Days away from a protest from the Westboro Baptist Church, religious officials around the Virginia Tech community are speaking out against the church’s message.
The church, known for its protests of funerals of American soldiers, actively rallies against other religious groups both in person and online, running sites dedicated to denouncing Judaism and Catholicism. The church also runs the Web site
GodHatesTheWorld.com, which features a world map where visitors can “find out why God hates that country.”
Reggie Tuck, pastor at the Blacksburg United Methodist Church, said he struggled “to discern an appropriate and redemptive response” to the protests. Tuck said he had been in contact with groups targeted by the church, including the Lesbian, Gay, Bisexual, Transgender Alliance.
Westboro Baptist Church has frequently targeted gays in addition to other religious groups in their protests, with signs such as “God Hates Fags.”
Tuck said he wondered how to “be a representative of Christ in a situation” such as the protest.
“How can you engage them constructively to say that this is not our understanding. God loves all people,” Tuck said. “That sort of ‘God hates’ whatever group you’re going to tag ... we’ve been struggling to figure out where they drive that understanding from.”
John Grace, campus priest for the Catholic-based Newman Center at Virginia Tech, complained of the crudeness of the WBC’s protest.
“People have free speech, but there is a violation of sensitivities,” Grace said. He also disagreed with the WBC’s description as a Christian group.
“They call themselves Christian, but so does the (Ku Klux) Klan,” Grace said. “Anyone who advocates hate and violence separates themselves from the teachings of Jesus.”
Tommy McDearis, pastor at Blacksburg Baptist Church, said he felt “embarrassed” that his church could be linked with the WBC.
“They are not connected to any Baptist group in the nation,” McDearis said. McDearis disagreed with the church’s style of protest.
“Jesus wasn’t a promoter of hate,” he said.
Despite a uniform opposition to the Westboro’s message, opinions were mixed on whether or not to engage in the church in counterprotest.
Grace was adamant in his stance that the church’s protest should be ignored.
“What does a group like this want other than attention?” Grace said. “The best thing to do with groups like this is give them no attention.”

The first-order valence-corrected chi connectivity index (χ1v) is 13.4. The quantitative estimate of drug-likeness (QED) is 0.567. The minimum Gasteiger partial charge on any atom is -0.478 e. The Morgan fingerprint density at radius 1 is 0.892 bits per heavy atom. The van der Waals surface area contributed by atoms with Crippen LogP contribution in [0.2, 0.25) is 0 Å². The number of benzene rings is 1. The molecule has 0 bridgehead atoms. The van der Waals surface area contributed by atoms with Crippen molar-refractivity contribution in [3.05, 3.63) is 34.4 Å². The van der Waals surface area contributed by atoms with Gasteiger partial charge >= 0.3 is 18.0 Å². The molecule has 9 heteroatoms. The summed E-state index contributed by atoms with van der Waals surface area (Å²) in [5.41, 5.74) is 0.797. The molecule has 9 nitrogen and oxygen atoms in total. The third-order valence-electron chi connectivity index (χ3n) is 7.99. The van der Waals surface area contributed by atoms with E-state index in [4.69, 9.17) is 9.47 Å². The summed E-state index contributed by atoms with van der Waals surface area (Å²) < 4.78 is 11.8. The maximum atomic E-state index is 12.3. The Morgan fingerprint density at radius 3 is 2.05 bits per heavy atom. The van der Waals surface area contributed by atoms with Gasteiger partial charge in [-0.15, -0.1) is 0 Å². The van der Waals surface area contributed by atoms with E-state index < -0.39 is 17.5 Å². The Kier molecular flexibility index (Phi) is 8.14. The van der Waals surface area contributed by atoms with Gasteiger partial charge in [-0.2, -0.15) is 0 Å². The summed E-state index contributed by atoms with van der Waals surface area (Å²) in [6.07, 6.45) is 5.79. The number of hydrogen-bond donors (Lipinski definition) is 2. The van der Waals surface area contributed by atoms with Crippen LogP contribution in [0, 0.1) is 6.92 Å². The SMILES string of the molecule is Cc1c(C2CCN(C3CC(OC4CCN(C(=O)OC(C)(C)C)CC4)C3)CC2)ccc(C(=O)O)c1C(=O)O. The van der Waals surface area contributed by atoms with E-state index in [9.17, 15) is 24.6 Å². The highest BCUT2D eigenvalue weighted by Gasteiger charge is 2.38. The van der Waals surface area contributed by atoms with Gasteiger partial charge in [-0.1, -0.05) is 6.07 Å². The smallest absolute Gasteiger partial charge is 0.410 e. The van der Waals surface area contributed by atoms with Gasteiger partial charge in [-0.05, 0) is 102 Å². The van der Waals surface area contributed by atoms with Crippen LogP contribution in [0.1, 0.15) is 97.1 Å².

Jeff Highfield, director of Campus Crusade for Christ, said his group would not organize against the church, but he left the option to counterprotest to students.
“If they feel they need to do that that’s great,” Highfield said. “We support them in doing that.”
Tuck recounted the challenge of creating “authentic engagement” in dealing with a similar group with a hateful message.
“What I found is there was no dialogue,” Tuck said. “We were just talking past each other.”
Some of the officials interviewed expressed hope that the protest would bring about a positive outcome.
Highfield said he hoped the protest would foster campus religious discussion. Grace said he hoped the WBC’s negative tone could serve as a “reminder as far as how we treat people.”
“I hope this triggers a sense of being civil and respectful to any of us on campus,” Grace said.
Members of Westboro Baptist Church, after protesting in
downtown Blacksburg and outside Blacksburg High School, will end its protests in Blacksburg with a rally outside the Blacksburg Jewish Community Center on East Roanoke Street from 3 p.m. to 3:30 p.m.
The Jewish community has mostly ignored commenting on the WBC’s protest.
Shay Nevo, president of Tech’s Hillel group, declined comment on the protest. Joshua Shallom, president of the Blacksburg Jewish Community Center, declined an interview request, instead e-mailing a statement to the Collegiate Times.
“The Blacksburg Jewish Community Center (BJCC) — and Hillel at VT — support the Constitutional rights of all individuals, be it for or against contentious issues,” the statement read. “The BJCC believes and supports freedom of religion and practice, and does not support discrimination in any form.”